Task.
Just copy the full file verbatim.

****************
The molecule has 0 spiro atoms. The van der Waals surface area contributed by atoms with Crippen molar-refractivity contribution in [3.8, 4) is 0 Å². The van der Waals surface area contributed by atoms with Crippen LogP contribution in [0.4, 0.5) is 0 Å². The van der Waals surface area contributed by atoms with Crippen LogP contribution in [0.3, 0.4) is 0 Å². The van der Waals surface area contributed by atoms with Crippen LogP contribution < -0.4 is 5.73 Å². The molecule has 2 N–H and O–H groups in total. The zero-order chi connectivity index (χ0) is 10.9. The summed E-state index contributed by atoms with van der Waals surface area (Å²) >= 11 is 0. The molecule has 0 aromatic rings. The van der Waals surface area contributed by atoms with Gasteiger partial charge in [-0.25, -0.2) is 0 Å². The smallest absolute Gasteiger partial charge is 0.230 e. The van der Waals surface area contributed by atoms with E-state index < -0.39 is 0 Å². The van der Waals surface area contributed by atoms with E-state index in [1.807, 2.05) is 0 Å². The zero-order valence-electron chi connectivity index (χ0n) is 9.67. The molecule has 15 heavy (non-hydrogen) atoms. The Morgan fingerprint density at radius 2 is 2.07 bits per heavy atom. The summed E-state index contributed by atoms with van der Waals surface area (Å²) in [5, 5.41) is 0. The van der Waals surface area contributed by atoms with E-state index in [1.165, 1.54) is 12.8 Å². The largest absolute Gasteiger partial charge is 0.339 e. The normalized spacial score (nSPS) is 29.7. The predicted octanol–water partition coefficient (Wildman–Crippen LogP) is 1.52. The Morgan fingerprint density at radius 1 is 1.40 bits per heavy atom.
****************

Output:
The molecule has 0 spiro atoms. The van der Waals surface area contributed by atoms with Crippen molar-refractivity contribution in [3.8, 4) is 0 Å². The van der Waals surface area contributed by atoms with Crippen LogP contribution in [0.4, 0.5) is 0 Å². The van der Waals surface area contributed by atoms with Crippen LogP contribution in [0.3, 0.4) is 0 Å². The van der Waals surface area contributed by atoms with Crippen LogP contribution < -0.4 is 5.73 Å². The molecule has 2 N–H and O–H groups in total. The zero-order chi connectivity index (χ0) is 10.9. The summed E-state index contributed by atoms with van der Waals surface area (Å²) >= 11 is 0. The molecule has 0 aromatic rings. The van der Waals surface area contributed by atoms with Gasteiger partial charge in [-0.25, -0.2) is 0 Å². The smallest absolute Gasteiger partial charge is 0.230 e. The van der Waals surface area contributed by atoms with E-state index < -0.39 is 0 Å². The van der Waals surface area contributed by atoms with E-state index in [1.807, 2.05) is 0 Å². The zero-order valence-electron chi connectivity index (χ0n) is 9.67. The molecule has 15 heavy (non-hydrogen) atoms. The Morgan fingerprint density at radius 2 is 2.07 bits per heavy atom. The summed E-state index contributed by atoms with van der Waals surface area (Å²) in [5, 5.41) is 0. The van der Waals surface area contributed by atoms with E-state index in [1.165, 1.54) is 12.8 Å². The largest absolute Gasteiger partial charge is 0.339 e. The normalized spacial score (nSPS) is 29.7. The predicted octanol–water partition coefficient (Wildman–Crippen LogP) is 1.52. The Morgan fingerprint density at radius 1 is 1.40 bits per heavy atom.